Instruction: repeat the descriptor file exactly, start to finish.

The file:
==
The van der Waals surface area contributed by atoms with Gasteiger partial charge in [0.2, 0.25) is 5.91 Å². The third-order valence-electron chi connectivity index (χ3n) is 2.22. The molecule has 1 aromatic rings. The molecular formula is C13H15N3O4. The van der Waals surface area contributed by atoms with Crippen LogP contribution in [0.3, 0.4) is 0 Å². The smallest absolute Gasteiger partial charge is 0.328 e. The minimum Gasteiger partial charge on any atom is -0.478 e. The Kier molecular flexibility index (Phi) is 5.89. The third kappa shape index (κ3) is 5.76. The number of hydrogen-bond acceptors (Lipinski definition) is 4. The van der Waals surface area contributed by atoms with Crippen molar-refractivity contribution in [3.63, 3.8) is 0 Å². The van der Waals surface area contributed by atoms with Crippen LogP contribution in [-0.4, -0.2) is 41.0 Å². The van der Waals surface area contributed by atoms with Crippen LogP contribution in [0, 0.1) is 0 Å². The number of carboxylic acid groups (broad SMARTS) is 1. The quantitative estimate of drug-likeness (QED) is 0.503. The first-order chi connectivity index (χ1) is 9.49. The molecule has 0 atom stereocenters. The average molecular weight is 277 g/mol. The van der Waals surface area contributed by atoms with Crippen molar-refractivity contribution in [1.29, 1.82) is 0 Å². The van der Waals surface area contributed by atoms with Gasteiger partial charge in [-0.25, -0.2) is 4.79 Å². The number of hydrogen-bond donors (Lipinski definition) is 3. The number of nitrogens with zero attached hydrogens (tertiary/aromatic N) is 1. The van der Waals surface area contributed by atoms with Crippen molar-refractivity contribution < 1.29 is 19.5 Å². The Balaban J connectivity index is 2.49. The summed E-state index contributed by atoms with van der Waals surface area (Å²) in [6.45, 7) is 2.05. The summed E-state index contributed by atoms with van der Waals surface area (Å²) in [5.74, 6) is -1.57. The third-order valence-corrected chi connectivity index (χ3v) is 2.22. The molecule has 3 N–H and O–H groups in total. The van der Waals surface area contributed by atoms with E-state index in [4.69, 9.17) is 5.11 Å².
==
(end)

The van der Waals surface area contributed by atoms with Gasteiger partial charge in [0.2, 0.25) is 5.91 Å². The third-order valence-electron chi connectivity index (χ3n) is 2.22. The molecule has 1 aromatic rings. The molecular formula is C13H15N3O4. The van der Waals surface area contributed by atoms with Crippen LogP contribution in [0.3, 0.4) is 0 Å². The smallest absolute Gasteiger partial charge is 0.328 e. The minimum Gasteiger partial charge on any atom is -0.478 e. The Kier molecular flexibility index (Phi) is 5.89. The third kappa shape index (κ3) is 5.76. The number of hydrogen-bond acceptors (Lipinski definition) is 4. The van der Waals surface area contributed by atoms with Crippen molar-refractivity contribution in [3.63, 3.8) is 0 Å². The van der Waals surface area contributed by atoms with Crippen LogP contribution in [-0.4, -0.2) is 41.0 Å². The van der Waals surface area contributed by atoms with Crippen LogP contribution in [0, 0.1) is 0 Å². The number of carboxylic acid groups (broad SMARTS) is 1. The quantitative estimate of drug-likeness (QED) is 0.503. The first-order chi connectivity index (χ1) is 9.49. The molecule has 0 atom stereocenters. The average molecular weight is 277 g/mol. The van der Waals surface area contributed by atoms with Crippen molar-refractivity contribution in [1.29, 1.82) is 0 Å². The van der Waals surface area contributed by atoms with Gasteiger partial charge in [-0.25, -0.2) is 4.79 Å². The number of hydrogen-bond donors (Lipinski definition) is 3. The number of nitrogens with zero attached hydrogens (tertiary/aromatic N) is 1. The van der Waals surface area contributed by atoms with Crippen molar-refractivity contribution < 1.29 is 19.5 Å². The Balaban J connectivity index is 2.49. The summed E-state index contributed by atoms with van der Waals surface area (Å²) in [6.45, 7) is 2.05. The summed E-state index contributed by atoms with van der Waals surface area (Å²) in [5.74, 6) is -1.57. The third-order valence-corrected chi connectivity index (χ3v) is 2.22. The molecule has 3 N–H and O–H groups in total. The van der Waals surface area contributed by atoms with E-state index in [4.69, 9.17) is 5.11 Å².